Thanks to the unfaltering faith of rider, trainer, and part owner Taylor Flury, For His Glory SE (BWP, For Pleasure x Darco) has overcome a late start and hot temperament to become one of the most promising Grand Prix mounts in the midwest. The two have been begun clinching prize money at the World Equestrian Center and are setting big goals for the 2017 season – an outcome that was not a foregone conclusion.
A BWP Obsession From the Start
Taylor Flury has been riding since before she could walk, and began competing at the age of nine. At 13, Taylor grew serious in her competitive career and began traveling to Florida to compete in the Jumper ring. Her riding came to a tentative halt at the age of 15 when she had to have two brain surgeries for a congenital condition and it was during that year off that Taylor grew truly interested in breeding, particularly Belgian Warmbloods.
At that point, the family sold all of their older horses and invested in weanlings to raise and train so they could begin standing stallions and taking embryos from their competition mares at their home farm while showing the breeding stock. What began as a frustrating health pause would become a fortuitous experience that expanded Taylor’s career and would ultimately lead her to her future competitive partner.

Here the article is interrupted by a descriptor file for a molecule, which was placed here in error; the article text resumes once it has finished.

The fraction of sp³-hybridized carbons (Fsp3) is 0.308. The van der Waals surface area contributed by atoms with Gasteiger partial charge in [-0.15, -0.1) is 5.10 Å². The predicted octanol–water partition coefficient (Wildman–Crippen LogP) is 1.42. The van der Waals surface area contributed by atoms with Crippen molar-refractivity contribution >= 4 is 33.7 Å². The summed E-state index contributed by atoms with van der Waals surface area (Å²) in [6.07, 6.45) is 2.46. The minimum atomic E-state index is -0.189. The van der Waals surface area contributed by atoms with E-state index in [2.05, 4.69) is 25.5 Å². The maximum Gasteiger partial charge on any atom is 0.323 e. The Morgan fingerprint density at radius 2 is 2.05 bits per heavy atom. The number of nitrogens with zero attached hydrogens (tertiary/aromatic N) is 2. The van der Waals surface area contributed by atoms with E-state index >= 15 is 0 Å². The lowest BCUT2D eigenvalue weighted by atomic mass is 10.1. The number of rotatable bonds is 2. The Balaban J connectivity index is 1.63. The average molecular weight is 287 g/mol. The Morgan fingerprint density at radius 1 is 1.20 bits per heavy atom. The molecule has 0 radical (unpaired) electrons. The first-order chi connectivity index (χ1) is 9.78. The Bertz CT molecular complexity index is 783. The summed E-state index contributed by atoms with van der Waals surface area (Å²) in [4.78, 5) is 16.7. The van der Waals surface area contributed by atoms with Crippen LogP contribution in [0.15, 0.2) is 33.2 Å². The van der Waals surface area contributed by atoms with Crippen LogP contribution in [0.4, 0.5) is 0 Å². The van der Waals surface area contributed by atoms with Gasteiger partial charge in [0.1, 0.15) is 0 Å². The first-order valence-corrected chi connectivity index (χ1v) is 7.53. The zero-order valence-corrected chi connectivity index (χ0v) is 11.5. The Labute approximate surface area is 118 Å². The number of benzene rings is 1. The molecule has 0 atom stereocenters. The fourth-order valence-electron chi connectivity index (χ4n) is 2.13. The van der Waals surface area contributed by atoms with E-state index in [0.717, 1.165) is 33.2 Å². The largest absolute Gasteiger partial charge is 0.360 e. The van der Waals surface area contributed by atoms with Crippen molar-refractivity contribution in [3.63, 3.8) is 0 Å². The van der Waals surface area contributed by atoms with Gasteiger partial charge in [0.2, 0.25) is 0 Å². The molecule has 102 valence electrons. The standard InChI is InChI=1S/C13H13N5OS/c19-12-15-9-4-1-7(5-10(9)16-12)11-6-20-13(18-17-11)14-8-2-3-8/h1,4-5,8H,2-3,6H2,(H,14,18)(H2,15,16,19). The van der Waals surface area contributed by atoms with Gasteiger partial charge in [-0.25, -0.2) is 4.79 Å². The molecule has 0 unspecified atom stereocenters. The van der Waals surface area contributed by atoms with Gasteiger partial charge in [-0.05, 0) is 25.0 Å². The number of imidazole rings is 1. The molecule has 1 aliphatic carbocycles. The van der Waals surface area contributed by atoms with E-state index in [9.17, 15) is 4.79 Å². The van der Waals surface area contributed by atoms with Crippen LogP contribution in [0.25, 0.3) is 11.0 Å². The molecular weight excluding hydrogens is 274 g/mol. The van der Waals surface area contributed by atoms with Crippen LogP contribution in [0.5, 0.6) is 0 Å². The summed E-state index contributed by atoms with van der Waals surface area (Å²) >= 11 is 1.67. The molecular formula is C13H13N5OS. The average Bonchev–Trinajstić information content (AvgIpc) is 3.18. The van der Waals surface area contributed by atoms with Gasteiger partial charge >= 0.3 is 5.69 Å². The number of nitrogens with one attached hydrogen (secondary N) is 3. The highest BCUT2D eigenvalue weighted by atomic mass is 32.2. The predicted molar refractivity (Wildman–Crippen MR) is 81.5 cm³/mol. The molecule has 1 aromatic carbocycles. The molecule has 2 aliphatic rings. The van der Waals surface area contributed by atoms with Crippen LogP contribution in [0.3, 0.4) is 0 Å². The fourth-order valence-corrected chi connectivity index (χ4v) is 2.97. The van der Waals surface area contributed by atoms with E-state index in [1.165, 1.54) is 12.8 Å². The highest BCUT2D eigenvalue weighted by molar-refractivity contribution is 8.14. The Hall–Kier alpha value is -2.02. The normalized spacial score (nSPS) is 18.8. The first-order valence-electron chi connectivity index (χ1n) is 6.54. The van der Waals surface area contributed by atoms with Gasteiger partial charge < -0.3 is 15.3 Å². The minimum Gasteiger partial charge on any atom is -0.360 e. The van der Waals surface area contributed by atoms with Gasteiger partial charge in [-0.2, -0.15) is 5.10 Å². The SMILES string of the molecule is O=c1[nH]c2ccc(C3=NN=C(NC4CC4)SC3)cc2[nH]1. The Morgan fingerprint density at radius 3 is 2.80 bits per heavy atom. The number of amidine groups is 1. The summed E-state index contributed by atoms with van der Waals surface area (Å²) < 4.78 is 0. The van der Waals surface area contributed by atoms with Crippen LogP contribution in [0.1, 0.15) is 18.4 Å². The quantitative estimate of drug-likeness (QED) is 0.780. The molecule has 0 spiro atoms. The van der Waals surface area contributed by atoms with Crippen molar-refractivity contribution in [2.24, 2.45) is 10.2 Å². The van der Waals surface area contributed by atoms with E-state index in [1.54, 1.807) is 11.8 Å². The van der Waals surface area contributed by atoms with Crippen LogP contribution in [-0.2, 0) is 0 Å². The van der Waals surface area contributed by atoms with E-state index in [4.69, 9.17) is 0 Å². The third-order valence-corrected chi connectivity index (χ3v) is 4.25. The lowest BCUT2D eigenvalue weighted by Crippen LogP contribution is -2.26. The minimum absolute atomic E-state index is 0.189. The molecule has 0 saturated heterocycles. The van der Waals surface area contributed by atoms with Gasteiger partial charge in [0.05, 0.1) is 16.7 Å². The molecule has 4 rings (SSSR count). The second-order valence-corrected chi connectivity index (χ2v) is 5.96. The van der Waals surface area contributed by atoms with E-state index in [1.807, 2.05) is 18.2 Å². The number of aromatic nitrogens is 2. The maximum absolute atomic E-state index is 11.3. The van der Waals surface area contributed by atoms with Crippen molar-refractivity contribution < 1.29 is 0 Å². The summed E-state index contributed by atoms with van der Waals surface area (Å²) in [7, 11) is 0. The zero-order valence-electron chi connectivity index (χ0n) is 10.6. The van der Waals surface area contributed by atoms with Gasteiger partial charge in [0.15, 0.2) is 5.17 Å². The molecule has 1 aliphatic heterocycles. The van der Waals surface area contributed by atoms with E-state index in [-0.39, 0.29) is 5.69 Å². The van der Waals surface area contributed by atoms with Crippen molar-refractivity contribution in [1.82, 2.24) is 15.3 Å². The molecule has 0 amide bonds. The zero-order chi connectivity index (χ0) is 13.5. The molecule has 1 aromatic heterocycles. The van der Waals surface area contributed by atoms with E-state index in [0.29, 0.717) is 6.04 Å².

Thanks to her extensive knowledge and experience on the farm, Taylor became a well-respected voice in the BWP community, and earned a spot as a board member of the Belgian Warmblood Breed Registry. While participating in a keuring at SE Farm in California five years ago, she connected with owner Rose Sullivan and her young stallion, Boots. While she couldn’t make an addition to their string then, the memory of the horse stayed with her until the opportunity was ripe.
Taylor returned to SE Farms in 2015 and Rose mentioned that she had an eight-year-old full sibling to Boots: For His Glory SE. “Honey Badger” had been lightly ridden as a four and five-year-old but was then placed back out in the field to become a breeding stock mare. They were unable to obtain a foal from Honey, however, and Rose wanted to see her phenomenal breeding and natural athleticism put to work. So Taylor and Rose worked on a plan to get Honey back to Illinois.
The Uphill Battle Begins
Honey arrived at the farm in mid-November 2015 after a six day journey looking a bit nervous and extremely green for an eight-year-old. During Taylor’s first few times riding her, “I wondered what I had gotten herself into!”
She was strong in the bridle and extremely sensitive to the leg, but when Taylor watched her walk freely in the field she knew there was potential in Honey; she had such an athletic, loose, and engaged walk.”The minute I watched this mare walk into my barn I knew she had incredible talent,” Taylor said. “You could just see how athletic she was.” Taylor had yet to see the mare jump — under saddle or at liberty — and she took her over her first real fence in January 2016. It told Taylor everything she needed to know to move forward, and the real work began.